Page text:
Donald Trump hit again. In one of those polemical tweets that only he has the secret, the boss of the White House said he was worried about the agrarian reform announced by his South African counterpart Cyril Ramaphosa.
“I asked Secretary of State @SecPompeo to study closely land and farm seizures, expropriations and large-scale killings of farmers in South Africa,” Donald Trump wrote on his Twitter account, inspired by a program broadcast by the very conservative television channel Fox News.
Not surprisingly, the Pretoria authorities promptly responded to the presidential tweet.
“South Africa totally rejects this narrow vision of dividing the nation and reminding us of our colonial past,” his government wrote on Twitter, promising that its land reform would be “cautious and inclusive.”
On the eve of the 2019 general elections, South African President Cyril Ramaphosa wants to accelerate the reform of the land in order to “repair the serious historical injustice” committed against the black majority during the colonial period and apartheid .
South African Foreign Minister Lindiwe Sisulu lamented Donald Trump’s “unfortunate” comments, based on “false information” and asked for “clarifications” in Washington.
“Do not touch South African affairs!”, Julius Malema, Head of Fighters for Economic Freedom (EFF, radical left), told the US president. “We are not afraid of you,” he added, calling him a “pathological liar”.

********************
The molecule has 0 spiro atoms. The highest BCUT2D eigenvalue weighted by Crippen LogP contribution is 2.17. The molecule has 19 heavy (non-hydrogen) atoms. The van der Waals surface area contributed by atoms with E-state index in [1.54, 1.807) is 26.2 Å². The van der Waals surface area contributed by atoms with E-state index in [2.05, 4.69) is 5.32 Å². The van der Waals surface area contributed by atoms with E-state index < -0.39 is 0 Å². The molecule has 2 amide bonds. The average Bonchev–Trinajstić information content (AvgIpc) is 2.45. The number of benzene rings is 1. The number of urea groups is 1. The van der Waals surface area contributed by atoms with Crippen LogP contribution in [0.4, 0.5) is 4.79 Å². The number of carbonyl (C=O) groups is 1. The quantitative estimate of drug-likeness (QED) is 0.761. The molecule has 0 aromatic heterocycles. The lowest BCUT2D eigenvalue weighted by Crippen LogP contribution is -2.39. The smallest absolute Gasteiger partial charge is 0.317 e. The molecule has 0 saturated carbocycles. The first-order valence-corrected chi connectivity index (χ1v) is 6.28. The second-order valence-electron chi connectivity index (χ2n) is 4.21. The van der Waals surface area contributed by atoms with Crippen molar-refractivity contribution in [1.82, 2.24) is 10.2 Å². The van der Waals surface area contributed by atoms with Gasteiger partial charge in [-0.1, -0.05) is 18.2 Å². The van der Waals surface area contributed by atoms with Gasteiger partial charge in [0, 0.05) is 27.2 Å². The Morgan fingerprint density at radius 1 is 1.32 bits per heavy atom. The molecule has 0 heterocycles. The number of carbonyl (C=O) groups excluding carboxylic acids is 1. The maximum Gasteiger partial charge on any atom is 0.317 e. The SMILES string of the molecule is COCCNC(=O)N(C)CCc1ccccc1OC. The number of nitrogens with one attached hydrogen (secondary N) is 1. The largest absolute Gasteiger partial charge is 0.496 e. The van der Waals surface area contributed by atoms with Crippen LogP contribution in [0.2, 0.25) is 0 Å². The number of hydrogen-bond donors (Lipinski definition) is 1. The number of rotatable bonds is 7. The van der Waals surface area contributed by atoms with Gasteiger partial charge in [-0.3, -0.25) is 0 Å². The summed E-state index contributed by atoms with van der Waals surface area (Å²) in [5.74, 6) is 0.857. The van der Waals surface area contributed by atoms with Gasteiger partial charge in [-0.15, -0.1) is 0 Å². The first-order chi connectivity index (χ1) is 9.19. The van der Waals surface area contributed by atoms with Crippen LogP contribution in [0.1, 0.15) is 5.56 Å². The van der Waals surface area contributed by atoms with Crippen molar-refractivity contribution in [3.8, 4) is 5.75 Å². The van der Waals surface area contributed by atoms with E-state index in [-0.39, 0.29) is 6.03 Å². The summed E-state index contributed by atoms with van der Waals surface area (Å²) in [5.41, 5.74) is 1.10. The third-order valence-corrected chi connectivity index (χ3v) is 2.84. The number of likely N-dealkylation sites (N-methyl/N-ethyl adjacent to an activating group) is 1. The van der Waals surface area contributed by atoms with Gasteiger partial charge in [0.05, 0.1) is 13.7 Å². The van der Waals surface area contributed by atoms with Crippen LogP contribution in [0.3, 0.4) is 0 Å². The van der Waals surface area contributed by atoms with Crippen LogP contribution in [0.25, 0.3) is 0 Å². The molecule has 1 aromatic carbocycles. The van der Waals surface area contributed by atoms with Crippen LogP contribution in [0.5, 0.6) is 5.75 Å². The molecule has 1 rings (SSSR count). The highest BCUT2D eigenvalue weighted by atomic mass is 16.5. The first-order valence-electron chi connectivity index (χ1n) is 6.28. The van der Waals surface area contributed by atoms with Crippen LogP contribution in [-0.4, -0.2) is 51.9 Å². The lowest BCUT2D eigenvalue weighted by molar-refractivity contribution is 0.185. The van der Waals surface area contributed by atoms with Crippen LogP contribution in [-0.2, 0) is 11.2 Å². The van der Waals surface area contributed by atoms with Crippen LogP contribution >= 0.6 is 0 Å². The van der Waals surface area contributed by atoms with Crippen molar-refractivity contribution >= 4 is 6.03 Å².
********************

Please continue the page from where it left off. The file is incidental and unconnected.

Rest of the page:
The controversy affected Thursday the South African rand, which lost up to 2% in the morning against the US dollar before recovering.
Ramaphosa’s reform aims to rectify land imbalances in South Africa, where the white minority (8% of the population) owns 72% of farms compared to only 4% of blacks (80% of the population), according to the government .
To remedy this, the president has decided to expropriate large farmers without compensation and wished to amend the Constitution.
The discussion is ongoing but, contrary to what Mr. Trump has said, the project has not yet been implemented.
On Wednesday again, the South African head of state confirmed to Parliament his intention to carry out “expropriations without compensation” but rejected any nationalization and promised to “strengthen property rights”.
Many blacks welcome his reform, but whites are openly worried.
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